The Crime Reporter, Part 2

How the Crime-Man Works

Another chapter from “Special Assignment” by my uncle John Alldridge
(published in 1960 and now long out of print)

When people think of the crime reporter they associate him inevitably with the hurly-burly of Fleet Street and the glossy glamour of London’s nightlife.

But the crime stories that make the headlines every day have no geographical barrier. They are just as likely to happen in some grimy back-street of a Lancashire cotton town as under the winking neon signs of London’s West End.

National newspapers, with an eye on circulation, are well aware of this. In Manchester, where the Northern editions are printed, most of them employ a crime reporter whose roving beat is the whole of the North of England – and a hectic round it can be at times.

Bill Dickson, of the Daily Mail, is typical of these Northern crime-men. In his six years as a crime reporter in Manchester he has had the successes and the failures, the elations and the frustrations that all crime reporters know only too well.

Jerry F, Going Postal
Bill Dixon, Daily Mail crime reporter on the job.

No copyright claimed

The thirty-year-old Scot will have you believe he is still very much a ‘new boy’ compared with his Fleet Street colleagues. New boy or not, his crime beat has taken him on some odd and tricky assignments in his search for the story behind the story.

He has had to tackle the bewildering assortment of crime stories that reporters like Bill can expect any time of the day or night – cases ranging from the macabre murder and complicated fraud to the hazard of gangsterism in big cities. It has meant, of course, working very often round the clock, endless door-knocking and a haphazard home life.

The reward? For Bill, as with all reporters, there is only one – the satisfaction of seeing the results of his work in print next morning.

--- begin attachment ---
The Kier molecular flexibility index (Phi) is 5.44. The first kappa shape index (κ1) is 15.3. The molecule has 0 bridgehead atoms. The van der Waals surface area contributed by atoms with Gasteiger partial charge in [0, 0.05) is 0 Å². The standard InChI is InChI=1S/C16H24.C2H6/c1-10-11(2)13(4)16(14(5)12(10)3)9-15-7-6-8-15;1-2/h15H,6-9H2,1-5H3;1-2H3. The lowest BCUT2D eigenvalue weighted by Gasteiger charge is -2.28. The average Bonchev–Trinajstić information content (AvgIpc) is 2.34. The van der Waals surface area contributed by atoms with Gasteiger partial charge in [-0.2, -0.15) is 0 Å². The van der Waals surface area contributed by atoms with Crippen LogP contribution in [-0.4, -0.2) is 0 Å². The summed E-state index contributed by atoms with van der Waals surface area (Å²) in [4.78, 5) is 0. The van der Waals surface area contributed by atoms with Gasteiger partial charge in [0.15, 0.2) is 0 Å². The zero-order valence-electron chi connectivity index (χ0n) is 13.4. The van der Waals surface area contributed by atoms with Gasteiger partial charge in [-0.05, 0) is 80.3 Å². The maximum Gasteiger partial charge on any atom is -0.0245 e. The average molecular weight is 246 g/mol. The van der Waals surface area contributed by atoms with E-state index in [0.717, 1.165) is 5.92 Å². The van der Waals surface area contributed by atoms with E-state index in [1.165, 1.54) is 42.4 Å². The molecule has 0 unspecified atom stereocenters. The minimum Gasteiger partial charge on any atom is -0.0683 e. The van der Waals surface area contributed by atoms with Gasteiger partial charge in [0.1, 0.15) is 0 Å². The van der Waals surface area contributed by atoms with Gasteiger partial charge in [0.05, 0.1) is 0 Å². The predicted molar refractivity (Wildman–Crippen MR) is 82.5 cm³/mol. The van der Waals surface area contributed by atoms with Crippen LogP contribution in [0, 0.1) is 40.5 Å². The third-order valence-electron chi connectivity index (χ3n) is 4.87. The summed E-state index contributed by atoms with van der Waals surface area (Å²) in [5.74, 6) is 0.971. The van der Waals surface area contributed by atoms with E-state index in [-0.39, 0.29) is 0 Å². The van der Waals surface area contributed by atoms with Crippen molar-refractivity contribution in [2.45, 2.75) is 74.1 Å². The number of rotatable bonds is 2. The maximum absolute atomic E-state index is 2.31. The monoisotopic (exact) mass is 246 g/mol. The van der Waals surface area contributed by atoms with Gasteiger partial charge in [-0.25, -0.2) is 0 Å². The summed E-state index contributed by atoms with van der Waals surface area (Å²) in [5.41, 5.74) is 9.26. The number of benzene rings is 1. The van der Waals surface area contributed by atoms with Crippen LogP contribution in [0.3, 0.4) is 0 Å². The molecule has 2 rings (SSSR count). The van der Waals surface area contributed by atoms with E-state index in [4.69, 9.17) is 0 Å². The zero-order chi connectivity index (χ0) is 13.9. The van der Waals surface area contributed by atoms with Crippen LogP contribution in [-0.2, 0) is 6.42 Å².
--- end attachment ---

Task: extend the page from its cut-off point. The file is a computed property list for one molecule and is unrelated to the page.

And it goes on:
One story that gave Bill perhaps most satisfaction began, as many of his stories begin, with a phone call one day from a contact. The contact told him that an elderly taxi driver had been robbed, bound and gagged, and hurled out of his cab to spend the night on a lonely golf course.

The driver was in his seventies and Bill didn’t have to be told that a first-hand account of the old man’s ordeal would be front-page copy.

Bill wasted no time. In minutes he was driving, with a cameraman, to the cabbie’s home, where he was recovering after the attack. But Bill’s enthusiasm waned when the door was opened. Standing there was a tall gentleman with the unmistakable stamp of detective all over him.

The C.I.D. man was polite, but firm. “Sorry,” he said, closing the door. “We are interviewing the driver and any publicity would ruin our inquiries.” Despite Bill’s protests the door was slammed in his face.

No crime man, however, gives up so easily. To Bill closed doors are nothing new. In the hope of getting any scrap of information he talked to neighbours, to other taxi drivers, to the hospital where the injured man had been treated.

But it was the same frustrating answer everywhere he went: “Sorry, the police have told us to say nothing.”

Dismayed, and a little anxious about his edition time, Bill did the only thing left to him. He settled down in his car at the end of the street to wait for the detective to leave the house.

The minutes ticked by, then suddenly the door opened and the detective strode down the path. Bill gave him time to get clear, then went to the house a second time to tackle the cabby.

The same uneasy reception was waiting for him. The driver and his family said they had been told by the police to say nothing in case it hindered inquiries.

Bill says he never talked faster in his life, but his insistence paid dividends. He eventually convinced the driver that publicity, rather than spoil things, could help to bring forward people who might have valuable information.

To cut Bill’s story short, the old man did talk and his exclusive story, with pictures, made a splash on the front page – with only minutes to spare.

Next morning Bill had mixed feelings. He was happy, of course, about getting away with a good story. No other paper had a line. But he was just a little despondent about having crossed swords with the police to get it.

Suddenly the phone rang on his desk. He picked it up and heard some news that made his day.

He was told that a man, carrying a copy of the newspaper, had walked into police headquarters – and confessed to his part in the attack. He told the startled policeman that he was giving himself up only after reading Bill’s story and realising what a serious crime he had been involved in.

So, although every barrier had been put in his way, Bill had got the story – and in doing so had also got his man. At the trial later, when the man was convicted and sent to prison, the newspaper carrying the story was put in, as evidence. Bill doesn’t mind admitting that he got a kick from the fact that his story, far from ruining inquiries, had done the very opposite.